Banks have been around since antiquity as far back as the Assyrian Kingdom and then regained impetus during the Renaissance of the Middle Ages with Venetian Doges and Florentine rulers elevating it to a mathematical art.
But as banking evolved into the modern era and started embracing new digital developments like blockchain infrastructures and cryptocurrencies, one aspect has remained immutable as the foundation of banking. And that is not mathematics, but human identity.
All of our data belongs to someone other than ourselves. Be it Google, the online shop you allowed to leave cookies on your PC, or the local bank that gave you a credit loan. Every institution that comes into contact with clients, customers, users, audiences, citizens, or people in general, retains a portion of their personal data, which is later used for some purpose. Banks, as in the case of the given article, use the data of their clients to calculate creditworthiness, promote new products, estimate interest rates, and much more. But a new type of banking has emerged that is just as firmly anchored on the use of personal data – open banking.
In its classical financial definition, open banking allows companies to gain access to and control user banking and financial information through the use of third-party applications. By relying on network banking, as opposed to centralized banking, users can safely share their personal financial information with entities online and leverage the possibilities provided by financial and integrated finance startups. Considering that open banking is one of the cornerstones of decentralized financial services that require the use of personal data for fund transfers, the sector is becoming a driving force of financial innovation.
The broad availability of simple-to-integrate APIs and the ease of their use allows merchants and various companies relying on open banking to gain access to user financial personal data. The applications for such data are vast and range from anything including offering interesting products based on analysis of transaction data, to identifying the best interest rates for savings accounts or transfer facilities. Access to such data is also indispensable for marketing and the overall facilitation of interaction of financial startups with traditional banking systems.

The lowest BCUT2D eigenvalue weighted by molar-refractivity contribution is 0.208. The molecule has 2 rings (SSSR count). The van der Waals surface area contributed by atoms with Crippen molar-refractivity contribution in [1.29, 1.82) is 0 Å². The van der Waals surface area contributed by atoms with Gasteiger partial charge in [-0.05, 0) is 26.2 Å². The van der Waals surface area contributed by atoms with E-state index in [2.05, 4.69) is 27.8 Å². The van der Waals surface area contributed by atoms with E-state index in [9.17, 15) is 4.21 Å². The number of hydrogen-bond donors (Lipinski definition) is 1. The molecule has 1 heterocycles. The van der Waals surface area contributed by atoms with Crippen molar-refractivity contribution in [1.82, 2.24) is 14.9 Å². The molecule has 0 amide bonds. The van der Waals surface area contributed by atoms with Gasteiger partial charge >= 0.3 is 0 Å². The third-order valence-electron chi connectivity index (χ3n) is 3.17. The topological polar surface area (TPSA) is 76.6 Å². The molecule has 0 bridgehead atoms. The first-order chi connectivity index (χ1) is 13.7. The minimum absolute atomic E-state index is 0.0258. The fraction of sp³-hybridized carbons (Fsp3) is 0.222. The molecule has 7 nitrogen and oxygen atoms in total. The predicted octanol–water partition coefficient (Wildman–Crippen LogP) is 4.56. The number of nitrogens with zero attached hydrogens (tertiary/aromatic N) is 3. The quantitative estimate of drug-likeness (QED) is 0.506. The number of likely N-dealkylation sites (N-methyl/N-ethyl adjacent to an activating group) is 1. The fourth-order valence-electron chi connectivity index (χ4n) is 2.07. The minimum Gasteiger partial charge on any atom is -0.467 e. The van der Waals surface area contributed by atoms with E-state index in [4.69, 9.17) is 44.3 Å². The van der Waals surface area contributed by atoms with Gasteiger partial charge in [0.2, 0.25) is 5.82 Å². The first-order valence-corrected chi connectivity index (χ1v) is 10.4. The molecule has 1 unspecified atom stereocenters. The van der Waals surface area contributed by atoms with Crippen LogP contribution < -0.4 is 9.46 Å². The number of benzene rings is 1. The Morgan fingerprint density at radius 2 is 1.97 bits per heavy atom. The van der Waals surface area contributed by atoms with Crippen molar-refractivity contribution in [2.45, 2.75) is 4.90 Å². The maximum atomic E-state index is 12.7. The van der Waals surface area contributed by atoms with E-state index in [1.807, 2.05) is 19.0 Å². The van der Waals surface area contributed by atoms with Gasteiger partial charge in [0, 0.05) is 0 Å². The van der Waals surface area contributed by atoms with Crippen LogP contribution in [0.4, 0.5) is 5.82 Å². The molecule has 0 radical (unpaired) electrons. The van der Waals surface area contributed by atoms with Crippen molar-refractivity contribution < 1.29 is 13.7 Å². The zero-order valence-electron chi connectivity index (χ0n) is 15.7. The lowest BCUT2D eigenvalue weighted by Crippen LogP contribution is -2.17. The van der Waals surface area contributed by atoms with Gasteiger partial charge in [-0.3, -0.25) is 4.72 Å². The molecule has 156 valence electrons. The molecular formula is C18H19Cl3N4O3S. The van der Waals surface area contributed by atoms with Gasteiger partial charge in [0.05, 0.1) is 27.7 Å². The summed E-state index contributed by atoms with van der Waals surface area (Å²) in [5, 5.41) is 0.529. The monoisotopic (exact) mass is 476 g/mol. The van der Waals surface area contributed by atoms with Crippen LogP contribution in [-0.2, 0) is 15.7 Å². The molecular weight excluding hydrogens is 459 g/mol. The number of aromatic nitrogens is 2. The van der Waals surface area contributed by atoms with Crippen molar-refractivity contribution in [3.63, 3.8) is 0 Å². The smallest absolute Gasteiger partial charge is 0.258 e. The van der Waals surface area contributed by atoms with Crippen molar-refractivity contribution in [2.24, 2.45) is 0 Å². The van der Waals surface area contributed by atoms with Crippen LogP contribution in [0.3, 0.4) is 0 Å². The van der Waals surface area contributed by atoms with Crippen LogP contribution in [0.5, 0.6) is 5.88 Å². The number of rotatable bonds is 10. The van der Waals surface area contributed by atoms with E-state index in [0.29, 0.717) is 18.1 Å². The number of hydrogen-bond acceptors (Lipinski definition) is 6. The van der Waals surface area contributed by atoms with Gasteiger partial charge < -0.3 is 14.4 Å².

The decentralization of open banking as a phenomenon is also beckoning on the horizon as a slew of DeFi services and crypto payment solutions are being integrated into the digital economy of the future. By utilizing convenient APIs that allow crypto payments to be conducted seamlessly using crypto bank cards, NFC terminals, QR codes, or any of the other means, institutions embracing open banking will be expanding their clientele and attracting a techno-proactive audience of users who prefer crypto payments.
Decentralized network accounts relying on the inherent virtues of blockchain, such as the immutability of records and the real-time updating of information, can give clearer pictures of users’ financial status. This can lead to better risk evaluation and the provision of tailored financial services automatically, thus saving time for small businesses on online accounting and providing near-instant fraud detection and protection.
Another major advantage of open banking pertains to the banks themselves. Seeing the rapid development of alternative financial products using open banking networks, banks are already becoming more competitive, evolving their customer relations and developing new products to stay in line with the trends of the time. Customer retention is the key focus of these new products, which are starting to offer more than mere transaction facilitation, but wholesome financial management solutions.
However, there are potential risks involved with open banking – risks blockchain and cryptocurrencies could help solve. Open banking poses risks to personal data privacy and the security of personal finances. The APIs being integrated en masse are not risk-free and the threats of malware, hacking, and the banal human factor are still very real. Blockchain and the transition to broader use of cryptocurrencies for payments can help make user data immutable and provide an additional layer of security.
While tech giants misusing user personal data and credit fraud may be on the rise, open banking can help consolidate such information for the benefit of users, facilitating their interaction with the financial sector and the institutions integrating such solutions.
Banking on AAX
AAX cannot be considered a bank, but as with a growing number of exchanges, AAX does offer a wide range of financial services. Apart from facilitating spot trading at no cost and high liquidity derivatives markets, AAX also offers high yield savings products with up to 20% APY on Bitcoin and other major crypto assets.